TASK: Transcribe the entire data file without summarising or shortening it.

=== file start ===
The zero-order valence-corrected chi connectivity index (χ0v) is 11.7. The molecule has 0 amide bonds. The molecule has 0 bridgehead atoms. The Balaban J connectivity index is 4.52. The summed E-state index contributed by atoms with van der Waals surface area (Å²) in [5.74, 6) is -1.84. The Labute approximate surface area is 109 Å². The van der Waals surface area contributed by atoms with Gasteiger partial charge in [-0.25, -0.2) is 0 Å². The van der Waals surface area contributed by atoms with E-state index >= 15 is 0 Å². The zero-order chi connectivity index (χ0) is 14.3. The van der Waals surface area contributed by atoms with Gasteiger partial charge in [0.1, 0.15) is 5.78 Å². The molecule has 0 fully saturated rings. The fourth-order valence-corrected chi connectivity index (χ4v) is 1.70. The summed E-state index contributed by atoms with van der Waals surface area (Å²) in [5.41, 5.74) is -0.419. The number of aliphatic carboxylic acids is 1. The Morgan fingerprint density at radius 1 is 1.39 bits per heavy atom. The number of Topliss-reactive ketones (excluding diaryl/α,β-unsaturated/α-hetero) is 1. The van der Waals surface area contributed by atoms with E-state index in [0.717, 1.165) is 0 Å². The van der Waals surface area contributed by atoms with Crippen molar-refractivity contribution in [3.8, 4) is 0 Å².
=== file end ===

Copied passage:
The zero-order valence-corrected chi connectivity index (χ0v) is 11.7. The molecule has 0 amide bonds. The molecule has 0 bridgehead atoms. The Balaban J connectivity index is 4.52. The summed E-state index contributed by atoms with van der Waals surface area (Å²) in [5.74, 6) is -1.84. The Labute approximate surface area is 109 Å². The van der Waals surface area contributed by atoms with Gasteiger partial charge in [-0.25, -0.2) is 0 Å². The van der Waals surface area contributed by atoms with E-state index >= 15 is 0 Å². The zero-order chi connectivity index (χ0) is 14.3. The van der Waals surface area contributed by atoms with Gasteiger partial charge in [0.1, 0.15) is 5.78 Å². The molecule has 0 fully saturated rings. The fourth-order valence-corrected chi connectivity index (χ4v) is 1.70. The summed E-state index contributed by atoms with van der Waals surface area (Å²) in [5.41, 5.74) is -0.419. The number of aliphatic carboxylic acids is 1. The Morgan fingerprint density at radius 1 is 1.39 bits per heavy atom. The number of Topliss-reactive ketones (excluding diaryl/α,β-unsaturated/α-hetero) is 1. The van der Waals surface area contributed by atoms with E-state index in [0.717, 1.165) is 0 Å². The van der Waals surface area contributed by atoms with Crippen molar-refractivity contribution in [3.8, 4) is 0 Å².